M2M Migration from 2G to 3G
Published 03 September 2014 by Trevor O'Grady
We’ve been helping quite a few customers recently with migration from 2G (mostly GPRS) to 3G/4G or at least have a option for supporting 3G/4G at some point. For the purposes of this article I’ll just simply refer to 3G here and not all the various flavours of UMTS, HSPA, CDMA200 and LTE etc. so you might have to forgive me for being over simple.
The reasons our customers have for change are many but the primary driver we see is the ability to support regions where 2G is, or soon will be, a non option. The extra speed is almost never the reason, most of the M2M systems we develop are all about small amounts of data, so there is no real performance advantage for our customers when moving from GPRS to 3G.
GPRS is already ‘challenging’ in Australia
If you’re a player in M2M then unless you’ve been living under a rock for the last few years you have probably heard about AT&T planning to turn off their 2G network soon. Australia is another example, the major player there is Telstra and it will close its 2G network in 2016 and will reuse the spectrum for 4G. Telstra’s 3G network, called NextG, is what they are pushing customers to. GPRS is already ‘challenging’ in Australia. Any M2M product wanting to make progress there needs to be 3G or above. There are other similar examples elsewhere. The reasons for networks to abandon 2G and GPRS is fairly obvious in that, compared to handset sales, M2M is still small fry - even if it is showing encouraging signs of growth; When was the last time you saw a GPRS only phone handset? The networks’ trend is towards 3G and 4G and so it is easier if the spectrum and other resources can be reused. Having said that here in the UK there hasn’t been much scaremongering about GPRS disappearing in the short to medium term.
This all reminds me of maybe 8 - 10 years ago when there was an increasing need to migrate from GSM to GPRS. That was maybe a more disruptive migration as usually this meant customers getting their heads round using the Internet to transfer data for the first time as GPRS is IP (Internet Protocol) based and most GSM telemetry back then was plain old GSM dial up (CSD). This was actually a good opportunity for the company I worked for at the time as we provided systems that used the Internet so potential customers that previously told us to “go away with your fancy Internet stuff” were now asking us to “please provide a solution for sending my data via GPRS” to which the answer was to send the data over IP to a server on the Internet – conveniently for us but there are of course other good reasons to use an IP network like the the Internet over point to point that I won’t go into here. The migration from 2G to 3G is less troublesome in the sense that an IP based system will work much the same on 3G. But what is often different of course is the modem. Changing modem from 2G to 3G/4G brings some challenges. The cost of a 3G modem is often 150% more than for the GPRS equivalent! No I didn’t mistakenly add a zero. I keep hearing that the costs will go down once the volume comes (which is true) but that does not lessen the pain for people that need to supply product now. This is a major issue which is delaying many making the change.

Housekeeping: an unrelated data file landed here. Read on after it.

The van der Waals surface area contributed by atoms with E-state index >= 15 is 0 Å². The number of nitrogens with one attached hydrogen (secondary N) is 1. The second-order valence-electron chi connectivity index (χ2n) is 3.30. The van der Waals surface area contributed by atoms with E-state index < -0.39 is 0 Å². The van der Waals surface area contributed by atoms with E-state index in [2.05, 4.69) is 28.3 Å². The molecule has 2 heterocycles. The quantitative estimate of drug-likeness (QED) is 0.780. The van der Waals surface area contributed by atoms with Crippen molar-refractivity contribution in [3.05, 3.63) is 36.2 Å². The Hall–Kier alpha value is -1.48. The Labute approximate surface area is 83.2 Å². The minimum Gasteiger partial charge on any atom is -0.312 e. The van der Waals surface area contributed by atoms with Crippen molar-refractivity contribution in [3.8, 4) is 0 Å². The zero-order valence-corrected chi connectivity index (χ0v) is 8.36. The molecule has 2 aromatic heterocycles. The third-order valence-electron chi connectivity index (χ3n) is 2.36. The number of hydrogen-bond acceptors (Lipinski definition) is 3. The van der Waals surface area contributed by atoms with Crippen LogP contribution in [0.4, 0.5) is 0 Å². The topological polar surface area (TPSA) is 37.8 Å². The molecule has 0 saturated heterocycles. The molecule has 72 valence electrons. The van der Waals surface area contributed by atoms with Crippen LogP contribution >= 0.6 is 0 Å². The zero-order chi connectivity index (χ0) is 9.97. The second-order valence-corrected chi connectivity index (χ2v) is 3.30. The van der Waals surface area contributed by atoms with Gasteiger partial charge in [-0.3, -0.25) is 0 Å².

Another issue is that the power consumption on 3G is substantially more than 2G. Most of our projects are battery powered so power is a big issue. Having said that because the data loads are so low we are typically not on the network very long so the power used elsewhere often swamps the power used by the modem. However the increased current required by a 3G modem, especially during transmission, means that it is often necessary to modify or redesign the modem power supply and this is not an area to take chances with, I’ve seen far too many inadequate modem power supply designs in my time. So with a change in modem footprint and redesign of the power supply this is not a small tweak by any means. Most use this opportunity to change other things e.g. add features, redesign for cost reduction, revamp etc.
Many of the modem manufactures provide a 3G option in the same footprint as their existing 2G offerings but as most modems these days are soldered directly onto the PCB this means committing to the appropriate modem option at build time rather than being able to fit a region specific modem option nearer to dispatch time. There is of course the option of using a modem with a connector interface but I’m not a fan of modems fitted to PCBs with high density connectors, I’ve seen issues with this in terms of mechanical strength and vibration weaknesses as well as being a more expensive option (more expensive modem, extra connectors required, longer build time). Choosing a modem might be a good topic for another blog.
Everyone would like the network connection method they choose to be future proof and never have to change to the next thing but this is never going to be possible while we are using a cellular/mobile network, especially when it is not primarily dedicated to M2M. All you can do is try and ensure the modem you choose will be around for a reasonable time period and has a reasonable upgrade road map, ideally on a standardised footprint. After that you just have to factor into the business model that change will be a necessary part of the product lifecycle. There are other non-cellular approaches but that’s maybe for another blog.